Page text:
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Eaglehawk Neck Reef ratings
Quality on a good day: 5.0
Consistency of Surf: 2.0
Difficulty Level: 4.0
Crowds: 4.0

Overall: 4.2

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Surf Report Feed

Eaglehawk Neck Reef Swell Statistics, Winter: All Swell – Any Wind

This picture illustrates the variation of swells directed at Eaglehawk Neck Reef through an average southern hemisphere winter and is based upon 4330 NWW3 model predictions since 2006 (values every 3 hours). The wave model does not forecast wind or surf right at the coastline so we have chosen the optimum grid node based on what we know about Eaglehawk Neck Reef. In this particular case the best grid node is 7 km away (4 miles).

The rose diagram describes the distribution of swell sizes and swell direction, while the graph at the bottom shows the same thing but without direction information. Five colours show increasing wave sizes. The smallest swells, less than 0.5m (1.5 feet), high are coloured blue. These occurred only 80% of the time. Green and yellow show increasing swell sizes and red shows the largest swells, greater than >3m (>10ft). In each graph, the area of any colour is proportional to how commonly that size swell happens.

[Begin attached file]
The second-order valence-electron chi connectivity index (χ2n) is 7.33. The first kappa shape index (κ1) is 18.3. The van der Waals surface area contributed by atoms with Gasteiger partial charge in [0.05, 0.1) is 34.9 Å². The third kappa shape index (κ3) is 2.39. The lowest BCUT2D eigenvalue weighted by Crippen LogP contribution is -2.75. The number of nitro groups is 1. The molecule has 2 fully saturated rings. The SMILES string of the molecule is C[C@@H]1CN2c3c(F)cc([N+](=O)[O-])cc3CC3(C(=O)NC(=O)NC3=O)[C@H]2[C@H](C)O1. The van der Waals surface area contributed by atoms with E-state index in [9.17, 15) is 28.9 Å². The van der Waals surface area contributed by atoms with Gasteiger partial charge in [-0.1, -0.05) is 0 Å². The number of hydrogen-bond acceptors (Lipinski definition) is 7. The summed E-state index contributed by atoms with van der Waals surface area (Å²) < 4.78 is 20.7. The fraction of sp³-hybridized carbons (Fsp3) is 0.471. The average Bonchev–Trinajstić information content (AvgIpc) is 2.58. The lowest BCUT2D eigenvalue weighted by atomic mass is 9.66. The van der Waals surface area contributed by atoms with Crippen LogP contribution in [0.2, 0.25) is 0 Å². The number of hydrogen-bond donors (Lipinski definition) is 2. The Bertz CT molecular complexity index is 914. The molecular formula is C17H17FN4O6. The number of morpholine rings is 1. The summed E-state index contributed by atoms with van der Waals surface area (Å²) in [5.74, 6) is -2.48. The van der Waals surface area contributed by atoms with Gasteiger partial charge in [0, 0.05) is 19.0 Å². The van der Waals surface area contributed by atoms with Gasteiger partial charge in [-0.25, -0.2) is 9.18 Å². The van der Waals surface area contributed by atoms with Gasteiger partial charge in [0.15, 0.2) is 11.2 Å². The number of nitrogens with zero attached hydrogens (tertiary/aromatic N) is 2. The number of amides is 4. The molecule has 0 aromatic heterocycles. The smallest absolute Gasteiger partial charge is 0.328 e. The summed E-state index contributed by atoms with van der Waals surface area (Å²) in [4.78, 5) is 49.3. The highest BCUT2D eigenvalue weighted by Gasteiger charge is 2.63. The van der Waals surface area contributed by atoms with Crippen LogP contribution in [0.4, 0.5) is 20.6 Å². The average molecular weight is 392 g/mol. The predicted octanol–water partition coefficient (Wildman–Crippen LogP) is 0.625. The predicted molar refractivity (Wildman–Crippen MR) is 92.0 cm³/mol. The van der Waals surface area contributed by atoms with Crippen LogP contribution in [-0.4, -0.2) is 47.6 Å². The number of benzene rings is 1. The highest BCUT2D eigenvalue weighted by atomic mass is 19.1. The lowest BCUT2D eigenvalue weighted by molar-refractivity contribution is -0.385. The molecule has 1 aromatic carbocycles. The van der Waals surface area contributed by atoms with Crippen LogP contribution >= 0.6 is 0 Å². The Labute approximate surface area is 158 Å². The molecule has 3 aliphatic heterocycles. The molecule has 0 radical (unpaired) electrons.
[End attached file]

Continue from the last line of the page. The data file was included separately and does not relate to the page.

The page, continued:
The diagram implies that the prevailing swell direction, shown by the largest spokes, was ENE, whereas the the most common wind blows from the WNW. Because the wave model grid is offshore, sometimes a strong offshore wind blows largest waves away from Eaglehawk Neck Reef and away from the coast. We lump these in with the no surf category of the bar chart. To avoid confusion we don't show these in the rose graph. Because wind determines whether or not waves are good for surfing at Eaglehawk Neck Reef, you can view an alternative image that shows only the swells that were forecast to coincide with glassy or offshore wind conditions. In a typical southern hemisphere winter, swells large enough to cause clean enough to surf waves at Eaglehawk Neck Reef run for about 20% of the time.

IMPORTANT: Beta version feature! Swell heights are open water values from NWW3. There is no attempt to model near-shore effects. Coastal wave heights will generally be less, especially if the break does not have unobstructed exposure to the open ocean.